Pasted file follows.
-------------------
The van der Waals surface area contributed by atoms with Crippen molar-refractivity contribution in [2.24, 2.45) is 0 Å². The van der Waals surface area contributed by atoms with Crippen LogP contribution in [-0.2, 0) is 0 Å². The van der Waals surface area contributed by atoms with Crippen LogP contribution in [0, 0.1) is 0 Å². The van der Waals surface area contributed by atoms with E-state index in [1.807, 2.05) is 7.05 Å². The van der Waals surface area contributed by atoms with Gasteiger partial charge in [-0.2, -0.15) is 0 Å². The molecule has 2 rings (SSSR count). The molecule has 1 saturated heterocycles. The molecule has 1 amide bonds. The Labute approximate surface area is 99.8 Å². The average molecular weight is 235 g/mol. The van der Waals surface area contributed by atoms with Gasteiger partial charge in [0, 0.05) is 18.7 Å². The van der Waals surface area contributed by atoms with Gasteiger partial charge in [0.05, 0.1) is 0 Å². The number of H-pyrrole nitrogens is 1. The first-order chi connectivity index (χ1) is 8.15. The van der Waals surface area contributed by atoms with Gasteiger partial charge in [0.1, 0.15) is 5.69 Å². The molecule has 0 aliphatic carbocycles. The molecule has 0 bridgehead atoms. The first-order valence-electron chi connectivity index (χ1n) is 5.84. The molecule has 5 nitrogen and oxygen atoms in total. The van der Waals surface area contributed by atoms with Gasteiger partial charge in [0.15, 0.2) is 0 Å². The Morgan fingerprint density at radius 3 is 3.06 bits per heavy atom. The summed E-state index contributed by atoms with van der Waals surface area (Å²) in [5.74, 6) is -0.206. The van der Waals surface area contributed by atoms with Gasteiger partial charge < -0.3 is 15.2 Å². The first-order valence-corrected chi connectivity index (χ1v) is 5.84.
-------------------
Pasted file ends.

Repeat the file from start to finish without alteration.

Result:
The van der Waals surface area contributed by atoms with Crippen molar-refractivity contribution in [2.24, 2.45) is 0 Å². The van der Waals surface area contributed by atoms with Crippen LogP contribution in [-0.2, 0) is 0 Å². The van der Waals surface area contributed by atoms with Crippen LogP contribution in [0, 0.1) is 0 Å². The van der Waals surface area contributed by atoms with E-state index in [1.807, 2.05) is 7.05 Å². The van der Waals surface area contributed by atoms with Gasteiger partial charge in [-0.2, -0.15) is 0 Å². The molecule has 2 rings (SSSR count). The molecule has 1 saturated heterocycles. The molecule has 1 amide bonds. The Labute approximate surface area is 99.8 Å². The average molecular weight is 235 g/mol. The van der Waals surface area contributed by atoms with Gasteiger partial charge in [0, 0.05) is 18.7 Å². The van der Waals surface area contributed by atoms with Gasteiger partial charge in [0.05, 0.1) is 0 Å². The number of H-pyrrole nitrogens is 1. The first-order chi connectivity index (χ1) is 8.15. The van der Waals surface area contributed by atoms with Gasteiger partial charge in [0.1, 0.15) is 5.69 Å². The molecule has 0 aliphatic carbocycles. The molecule has 0 bridgehead atoms. The first-order valence-electron chi connectivity index (χ1n) is 5.84. The molecule has 5 nitrogen and oxygen atoms in total. The van der Waals surface area contributed by atoms with Gasteiger partial charge in [0.15, 0.2) is 0 Å². The Morgan fingerprint density at radius 3 is 3.06 bits per heavy atom. The summed E-state index contributed by atoms with van der Waals surface area (Å²) in [5.74, 6) is -0.206. The van der Waals surface area contributed by atoms with Gasteiger partial charge < -0.3 is 15.2 Å². The first-order valence-corrected chi connectivity index (χ1v) is 5.84.